Jackaby | The Cover Was Entrancing, The Story Was Not

Title: Jackaby (Jackaby #1)

Author: William Ritter

Publication Date: September 14, 2014

Number of Pages: 299

Genre: Young Adult, Historical Fiction, Supertanural, Mystery  

Newly arrived in New Fiddleham, New England, 1892, and in need of a job, Abigail Rook meets R. F. Jackaby, an investigator of the unexplained with a keen eye for the extraordinary–including the ability to see supernatural beings. Abigail has a gift for noticing ordinary but important details, which makes her perfect for the position of Jackaby’s assistant. On her first day, Abigail finds herself in the midst of a thrilling case: A serial killer is on the loose. The police are convinced it’s an ordinary villain, but Jackaby is certain it’s a nonhuman creature, whose existence the police–with the exception of a handsome young detective named Charlie Cane–deny.

Doctor Who meets Sherlock in William Ritter’s debut novel, which features a detective of the paranormal as seen through the eyes of his adventurous and intelligent assistant in a tale brimming with cheeky humor and a dose of the macabre.


Potential abounds! Sherlock Holmes meets Doctor Who—nonstop action and dark mystery. There’s so much room for imagination!

No. Not in Jackaby, there isn’t.

I found the mystery featured in the book to be altogether drab. It had no flair or suspense, it was your typical unoriginal series of murders. It had none of the entrancing pizzazz the classic Sherlock Holmes novels feature.


The pacing was drab too. It took decades for one thing to happen. Then when something finally did happen, the protagonist would ponder and analyze it for decades more.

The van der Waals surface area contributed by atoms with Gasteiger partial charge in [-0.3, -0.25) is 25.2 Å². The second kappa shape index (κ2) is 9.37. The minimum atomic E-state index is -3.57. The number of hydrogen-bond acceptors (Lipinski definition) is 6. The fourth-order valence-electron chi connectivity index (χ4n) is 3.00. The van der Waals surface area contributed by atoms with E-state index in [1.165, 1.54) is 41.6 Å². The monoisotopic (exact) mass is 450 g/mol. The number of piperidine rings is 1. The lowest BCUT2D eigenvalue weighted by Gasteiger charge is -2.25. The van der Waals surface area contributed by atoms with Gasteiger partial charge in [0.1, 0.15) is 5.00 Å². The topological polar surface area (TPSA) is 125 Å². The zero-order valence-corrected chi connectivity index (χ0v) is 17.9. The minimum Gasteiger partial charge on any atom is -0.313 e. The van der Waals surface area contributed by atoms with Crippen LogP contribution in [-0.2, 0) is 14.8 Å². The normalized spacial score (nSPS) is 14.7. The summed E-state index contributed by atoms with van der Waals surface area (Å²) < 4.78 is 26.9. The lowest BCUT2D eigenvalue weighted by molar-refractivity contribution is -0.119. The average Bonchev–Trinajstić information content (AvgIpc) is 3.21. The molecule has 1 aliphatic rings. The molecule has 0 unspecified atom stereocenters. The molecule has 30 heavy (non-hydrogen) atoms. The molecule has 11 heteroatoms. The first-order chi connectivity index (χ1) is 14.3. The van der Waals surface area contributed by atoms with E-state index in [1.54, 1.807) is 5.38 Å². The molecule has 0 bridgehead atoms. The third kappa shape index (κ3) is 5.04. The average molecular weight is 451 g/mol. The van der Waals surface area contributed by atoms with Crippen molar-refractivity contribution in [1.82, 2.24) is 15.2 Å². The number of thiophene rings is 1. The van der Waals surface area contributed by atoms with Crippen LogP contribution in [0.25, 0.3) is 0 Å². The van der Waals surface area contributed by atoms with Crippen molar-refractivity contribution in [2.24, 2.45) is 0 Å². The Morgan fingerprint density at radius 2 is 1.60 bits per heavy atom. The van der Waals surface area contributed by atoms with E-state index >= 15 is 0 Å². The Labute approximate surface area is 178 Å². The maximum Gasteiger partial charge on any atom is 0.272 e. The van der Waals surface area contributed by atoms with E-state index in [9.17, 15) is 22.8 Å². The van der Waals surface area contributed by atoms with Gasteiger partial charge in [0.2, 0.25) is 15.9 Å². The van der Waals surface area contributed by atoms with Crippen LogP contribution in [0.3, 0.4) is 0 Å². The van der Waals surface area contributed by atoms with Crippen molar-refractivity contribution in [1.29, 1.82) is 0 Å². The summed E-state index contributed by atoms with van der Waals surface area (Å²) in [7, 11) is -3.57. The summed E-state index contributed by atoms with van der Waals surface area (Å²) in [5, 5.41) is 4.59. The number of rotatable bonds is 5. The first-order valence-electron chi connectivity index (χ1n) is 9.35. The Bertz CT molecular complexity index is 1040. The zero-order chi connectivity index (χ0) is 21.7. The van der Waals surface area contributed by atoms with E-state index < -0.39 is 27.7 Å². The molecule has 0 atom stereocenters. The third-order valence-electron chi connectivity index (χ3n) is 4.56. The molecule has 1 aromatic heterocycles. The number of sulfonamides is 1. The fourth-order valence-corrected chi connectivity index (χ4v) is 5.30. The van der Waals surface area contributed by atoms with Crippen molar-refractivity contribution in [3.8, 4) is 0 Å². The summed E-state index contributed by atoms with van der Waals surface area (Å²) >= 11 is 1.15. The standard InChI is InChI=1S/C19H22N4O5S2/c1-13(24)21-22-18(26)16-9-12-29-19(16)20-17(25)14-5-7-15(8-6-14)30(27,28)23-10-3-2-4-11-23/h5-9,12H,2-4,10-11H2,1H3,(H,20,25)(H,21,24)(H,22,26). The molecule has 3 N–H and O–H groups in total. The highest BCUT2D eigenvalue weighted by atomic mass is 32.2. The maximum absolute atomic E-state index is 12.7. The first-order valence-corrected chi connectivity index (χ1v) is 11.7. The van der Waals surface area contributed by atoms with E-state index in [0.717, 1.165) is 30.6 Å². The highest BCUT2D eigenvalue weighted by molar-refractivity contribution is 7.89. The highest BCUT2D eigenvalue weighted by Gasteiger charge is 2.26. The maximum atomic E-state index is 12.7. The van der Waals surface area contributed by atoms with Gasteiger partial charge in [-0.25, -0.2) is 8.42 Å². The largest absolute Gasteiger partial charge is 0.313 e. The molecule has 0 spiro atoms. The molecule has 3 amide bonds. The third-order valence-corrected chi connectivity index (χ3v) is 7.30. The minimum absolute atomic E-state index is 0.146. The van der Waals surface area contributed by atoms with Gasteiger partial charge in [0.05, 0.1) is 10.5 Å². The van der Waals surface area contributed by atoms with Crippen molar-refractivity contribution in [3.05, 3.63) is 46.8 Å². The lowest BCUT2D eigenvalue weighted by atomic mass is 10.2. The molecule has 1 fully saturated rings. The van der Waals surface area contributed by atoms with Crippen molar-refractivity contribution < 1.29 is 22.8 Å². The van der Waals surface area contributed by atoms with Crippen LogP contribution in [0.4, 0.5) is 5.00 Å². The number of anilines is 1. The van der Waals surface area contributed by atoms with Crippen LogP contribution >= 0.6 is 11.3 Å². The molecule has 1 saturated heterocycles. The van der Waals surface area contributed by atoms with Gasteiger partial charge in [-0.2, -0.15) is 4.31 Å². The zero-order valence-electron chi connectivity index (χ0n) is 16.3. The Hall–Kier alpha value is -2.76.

Hints of charm and wit throughout. You could see a trace of the lovely personality of the original Sherlock floating through the pages. Thank goodness! It would all be a flop if it weren’t for that.


Old-timey and fitting. It certainly matched the story with words like posh and bugger off and tea.
But was it that Jane Austen delicious sort of old? No. ‘Twas not. It was generic old-timey writing, the kind you find in every unoriginal historical fiction novel in the WORLD.

Let’s talk about our main character Abigail Rook for a minute. She wants to break free of the bindings society has on women. Great! Yay women empowerment! Except she is the same female protagonist you find in every generic historical fiction novel. Every. Single. One. Someone could put in some originality. Someone could write about a girl who likes dresses and also uses her intelligence, charm and wit to move up the ranks. Oh, wait, we couldn’t do that! That’s far too creative!

I didn’t sign up for this new Sherlock. You know what I love? A sleuth who uses sharp intelligence and clever deductive skills to solve crimes. You know what I don’t love? A detective who just sees the supernatural. Guess which one was featured in this book? Correct. Supernatural. How ever did you guess?

Jackaby’s personality was fun, though! He had all the cluelessness and droll comedy a Sherlcok requires.

Generic. Unoriginal. Lack of imagination, lack of creativity. 

Only hints of humor and wit save the book from my crucification of it.

But the cover is gorgeous look.

What generic books/characters drive you crazy?